The Hundred Years' War, c. 1337-1453 - HIST5890

Looking for a different module?

Module delivery information

Location Term Level1 Credits (ECTS)2 Current Convenor3 2024 to 2025
Spring Term 5 30 (15) Barbara Bombi checkmark-circle


This module will address the causes, developments and legacy of the longest war in the Middle Ages, known as Hundred Years' War between England and France (1337-1453). The first two sessions will set up the context for the outbreak of the war, looking at the establishment of the Angevin Empire in northern France from the mid-twelfth century and the origins of the Hundred Years' War, the causes of which have been debated at length by historians. Following the chronological development of the war in its four phases, the module will look at the European dimension of the war, which developed due to international alliances and attempts at pacifying the parties, mostly undertaken under the supervision of the papacy and the Empire. Alongside the political perspective, the module will pay attention to the defensive structures and military strategies employed during the war as well as the cultural milieu within which the war was fought that ultimately led to the growth of lay chivalric values.


Contact hours

Total contact hours: 30
Total private study hours: 270
Total module study hours: 300


Autumn or Spring

Method of assessment

Main assessment methods
Essay (3,000 words) – 40%
Source Analysis (2,500 words) – 40%
Seminar Presentation (10 mins) – 20%

Reassessment methods
Reassessment Instrument: 100% coursework

Indicative reading

The University is committed to ensuring that core reading materials are in accessible electronic format in line with the Kent Inclusive Practices.
The most up to date reading list for each module can be found on the university's reading list pages:

Learning outcomes

The intended subject specific learning outcomes.

On successfully completing the module students will be able to:
1 Critically evaluate a variety of historical sources, including visual evidence (e.g., castles, churches) and documentary sources (e.g., narrative sources and documents), and to evaluate their relative strengths and limitations, and to interpret these sources verbally and in writing.
2 Demonstrate a systematic understanding of the development of the Anglo-French conflict in northern France between the mid-twelfth and mid-fifteenth centuries and an understanding of political, social and cultural change within the context of the Late Medieval Europe.
3 Demonstrate a critical awareness of different disciplinary approaches to the theme of war, diplomacy and religion during the central Middle Ages.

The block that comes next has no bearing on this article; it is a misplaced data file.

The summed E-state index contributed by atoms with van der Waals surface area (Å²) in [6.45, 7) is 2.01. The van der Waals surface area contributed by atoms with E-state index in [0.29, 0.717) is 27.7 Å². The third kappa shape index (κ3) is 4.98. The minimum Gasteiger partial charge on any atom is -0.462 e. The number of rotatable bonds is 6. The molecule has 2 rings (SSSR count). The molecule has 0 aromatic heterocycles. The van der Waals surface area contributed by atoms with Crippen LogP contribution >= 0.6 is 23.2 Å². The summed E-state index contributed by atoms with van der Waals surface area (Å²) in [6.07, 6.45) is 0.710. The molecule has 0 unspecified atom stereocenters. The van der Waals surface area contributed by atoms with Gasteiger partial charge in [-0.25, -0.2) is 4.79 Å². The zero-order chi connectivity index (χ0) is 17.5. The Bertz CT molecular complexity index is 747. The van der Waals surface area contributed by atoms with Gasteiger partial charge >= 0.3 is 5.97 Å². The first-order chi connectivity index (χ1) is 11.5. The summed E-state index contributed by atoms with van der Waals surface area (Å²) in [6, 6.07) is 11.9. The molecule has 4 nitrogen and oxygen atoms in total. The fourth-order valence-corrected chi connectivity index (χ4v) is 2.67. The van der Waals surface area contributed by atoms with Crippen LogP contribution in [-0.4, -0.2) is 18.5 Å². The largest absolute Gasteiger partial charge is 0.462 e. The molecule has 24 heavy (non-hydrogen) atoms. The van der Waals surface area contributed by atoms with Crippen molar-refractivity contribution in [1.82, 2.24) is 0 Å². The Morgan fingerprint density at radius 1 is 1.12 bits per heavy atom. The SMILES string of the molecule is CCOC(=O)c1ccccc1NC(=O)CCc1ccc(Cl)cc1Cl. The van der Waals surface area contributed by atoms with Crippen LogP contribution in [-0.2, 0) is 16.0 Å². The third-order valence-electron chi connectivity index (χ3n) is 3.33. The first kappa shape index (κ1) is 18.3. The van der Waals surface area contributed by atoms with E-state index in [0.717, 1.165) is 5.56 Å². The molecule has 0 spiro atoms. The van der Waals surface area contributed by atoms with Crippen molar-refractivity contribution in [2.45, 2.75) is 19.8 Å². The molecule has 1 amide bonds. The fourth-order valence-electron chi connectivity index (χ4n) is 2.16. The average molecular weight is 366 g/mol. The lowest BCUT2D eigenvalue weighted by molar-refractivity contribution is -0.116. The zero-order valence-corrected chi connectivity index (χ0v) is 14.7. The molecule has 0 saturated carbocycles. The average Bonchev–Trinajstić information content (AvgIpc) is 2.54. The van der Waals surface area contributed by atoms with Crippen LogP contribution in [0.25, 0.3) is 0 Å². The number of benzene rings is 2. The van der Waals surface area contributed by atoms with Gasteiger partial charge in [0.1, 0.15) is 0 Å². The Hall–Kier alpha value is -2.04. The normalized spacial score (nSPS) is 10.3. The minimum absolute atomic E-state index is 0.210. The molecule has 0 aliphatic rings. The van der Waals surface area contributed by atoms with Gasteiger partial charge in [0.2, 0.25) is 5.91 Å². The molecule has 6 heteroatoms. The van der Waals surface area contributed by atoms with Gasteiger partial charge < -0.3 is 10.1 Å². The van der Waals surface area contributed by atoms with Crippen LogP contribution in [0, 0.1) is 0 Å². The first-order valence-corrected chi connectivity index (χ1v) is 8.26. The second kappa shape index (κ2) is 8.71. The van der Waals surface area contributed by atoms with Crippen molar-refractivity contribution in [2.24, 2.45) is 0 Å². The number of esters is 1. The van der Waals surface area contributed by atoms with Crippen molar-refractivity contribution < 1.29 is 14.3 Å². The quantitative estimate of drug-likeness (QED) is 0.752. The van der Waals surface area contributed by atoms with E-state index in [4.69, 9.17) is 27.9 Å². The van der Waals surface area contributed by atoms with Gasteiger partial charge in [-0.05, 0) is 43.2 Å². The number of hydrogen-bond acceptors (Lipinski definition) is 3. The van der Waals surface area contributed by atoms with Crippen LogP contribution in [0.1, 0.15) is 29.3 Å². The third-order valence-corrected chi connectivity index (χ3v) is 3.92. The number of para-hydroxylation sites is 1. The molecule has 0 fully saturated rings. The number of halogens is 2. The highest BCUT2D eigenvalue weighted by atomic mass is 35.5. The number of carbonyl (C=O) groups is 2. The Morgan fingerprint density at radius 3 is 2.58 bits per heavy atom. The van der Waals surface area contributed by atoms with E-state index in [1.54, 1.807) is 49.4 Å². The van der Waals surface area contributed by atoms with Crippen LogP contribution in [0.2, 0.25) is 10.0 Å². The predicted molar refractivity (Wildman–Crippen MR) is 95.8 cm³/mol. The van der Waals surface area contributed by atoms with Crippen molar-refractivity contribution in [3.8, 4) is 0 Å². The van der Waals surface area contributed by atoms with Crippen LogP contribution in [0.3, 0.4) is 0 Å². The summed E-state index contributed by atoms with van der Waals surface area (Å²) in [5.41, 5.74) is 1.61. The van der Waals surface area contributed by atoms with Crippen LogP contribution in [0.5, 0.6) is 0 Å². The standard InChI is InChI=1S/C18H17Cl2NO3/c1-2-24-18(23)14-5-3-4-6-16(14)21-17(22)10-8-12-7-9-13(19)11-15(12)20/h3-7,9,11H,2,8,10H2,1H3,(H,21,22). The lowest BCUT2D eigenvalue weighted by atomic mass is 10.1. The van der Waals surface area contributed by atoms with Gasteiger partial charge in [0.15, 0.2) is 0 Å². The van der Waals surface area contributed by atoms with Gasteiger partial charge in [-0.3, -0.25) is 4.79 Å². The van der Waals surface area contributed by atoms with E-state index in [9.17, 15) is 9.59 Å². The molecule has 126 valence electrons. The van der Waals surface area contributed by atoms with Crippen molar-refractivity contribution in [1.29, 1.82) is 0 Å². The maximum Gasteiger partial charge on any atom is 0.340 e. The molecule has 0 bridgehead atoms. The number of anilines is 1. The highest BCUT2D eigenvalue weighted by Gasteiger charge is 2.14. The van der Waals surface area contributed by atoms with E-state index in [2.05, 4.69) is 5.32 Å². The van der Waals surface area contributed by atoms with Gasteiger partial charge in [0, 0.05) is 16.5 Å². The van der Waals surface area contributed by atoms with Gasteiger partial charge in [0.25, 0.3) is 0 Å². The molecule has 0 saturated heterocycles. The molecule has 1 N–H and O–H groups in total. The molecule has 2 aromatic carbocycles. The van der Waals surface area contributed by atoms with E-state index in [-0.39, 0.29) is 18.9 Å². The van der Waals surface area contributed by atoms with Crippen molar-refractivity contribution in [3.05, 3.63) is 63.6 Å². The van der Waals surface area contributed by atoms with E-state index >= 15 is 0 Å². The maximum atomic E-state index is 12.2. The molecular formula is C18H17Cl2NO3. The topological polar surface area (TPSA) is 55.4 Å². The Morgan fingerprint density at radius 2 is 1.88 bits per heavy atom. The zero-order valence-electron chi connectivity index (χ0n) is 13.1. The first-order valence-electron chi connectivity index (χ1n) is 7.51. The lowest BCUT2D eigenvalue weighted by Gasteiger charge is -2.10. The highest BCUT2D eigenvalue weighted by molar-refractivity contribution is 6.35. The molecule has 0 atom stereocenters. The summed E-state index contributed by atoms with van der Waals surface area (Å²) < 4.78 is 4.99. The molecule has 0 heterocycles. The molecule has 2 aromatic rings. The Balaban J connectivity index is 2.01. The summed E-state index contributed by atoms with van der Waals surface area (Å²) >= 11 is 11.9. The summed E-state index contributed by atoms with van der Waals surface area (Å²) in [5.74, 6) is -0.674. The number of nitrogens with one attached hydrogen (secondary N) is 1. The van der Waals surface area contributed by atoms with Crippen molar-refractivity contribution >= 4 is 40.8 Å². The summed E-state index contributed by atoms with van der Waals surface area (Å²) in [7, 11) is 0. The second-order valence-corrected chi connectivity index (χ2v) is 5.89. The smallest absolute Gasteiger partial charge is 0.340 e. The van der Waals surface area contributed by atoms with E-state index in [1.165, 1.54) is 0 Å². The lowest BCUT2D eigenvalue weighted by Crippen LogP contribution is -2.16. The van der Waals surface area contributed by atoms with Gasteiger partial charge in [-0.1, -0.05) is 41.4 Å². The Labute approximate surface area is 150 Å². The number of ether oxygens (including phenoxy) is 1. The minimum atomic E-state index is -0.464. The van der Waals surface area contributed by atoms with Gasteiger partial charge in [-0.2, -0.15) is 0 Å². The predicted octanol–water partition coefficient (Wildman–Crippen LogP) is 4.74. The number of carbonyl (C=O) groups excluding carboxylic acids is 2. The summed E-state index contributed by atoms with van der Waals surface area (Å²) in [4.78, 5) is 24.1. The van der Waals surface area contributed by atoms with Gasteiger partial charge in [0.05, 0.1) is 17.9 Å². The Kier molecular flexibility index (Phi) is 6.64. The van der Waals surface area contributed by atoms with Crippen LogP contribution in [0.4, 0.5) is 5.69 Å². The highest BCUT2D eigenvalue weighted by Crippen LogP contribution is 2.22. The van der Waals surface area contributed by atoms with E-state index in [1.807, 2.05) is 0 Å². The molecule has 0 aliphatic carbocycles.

4 Understand key themes explored by medieval historians in examining the relationship between documentary evidence and various methodological approaches to the source material.
5 Understand how the historical methodologies used by medieval historians translate into written histories and historiographies.
6 Show critical perspective regarding the way the Hundred Years' War and related historical events in Late Medieval Europe are commemorated today, and to apply these concepts in the classroom and beyond.
7 Evaluate and make use of a range of written and visual sources for understanding the impact of the Hundred Years' war across the political, social, and cultural history of Late Medieval Europe.

The intended generic learning outcomes.

On successfully completing the module students will be able to:
1 Accurately deploy established methods of historical analysis and enquiry to construct robust historical arguments drawing intelligently on primary and secondary sources, and to present these arguments effectively to a variety of audiences and/or using a variety of methods.
2 Demonstrate skills of conceptualisation, reflexivity, critical thought and epistemological awareness.
3 Demonstrate a comprehensive knowledge and systematic understanding of the past and particular aspects of the historiography and methodology.
4 Demonstrate the acquisition of an independent learning style when engaging with the course content, for example in the preparation and presentation of course work, in carrying out independent research, in compiling bibliographies and other lists of research materials, by showing the ability to reflect on their own learning and by mediating complex arguments in both oral and written form.
5 Analyse, discuss, deconstruct and demonstrate cogent understanding of central texts and, subsequently, assemble and present arguments based on this analysis; by virtue of this process, students will also gain an appreciation of the uncertainty and ambiguity which surrounds the core themes of this.
6 Approach problem solving creatively, and form critical and evaluative judgments about the appropriateness of these approaches.
7 Present the outcomes of the research and learning in a form appreciable by both specialist and non-specialist audiences in a variety of settings and contexts.


  1. Credit level 5. Intermediate level module usually taken in Stage 2 of an undergraduate degree.
  2. ECTS credits are recognised throughout the EU and allow you to transfer credit easily from one university to another.
  3. The named convenor is the convenor for the current academic session.
Back to top

University of Kent makes every effort to ensure that module information is accurate for the relevant academic session and to provide educational services as described. However, courses, services and other matters may be subject to change. Please read our full disclaimer.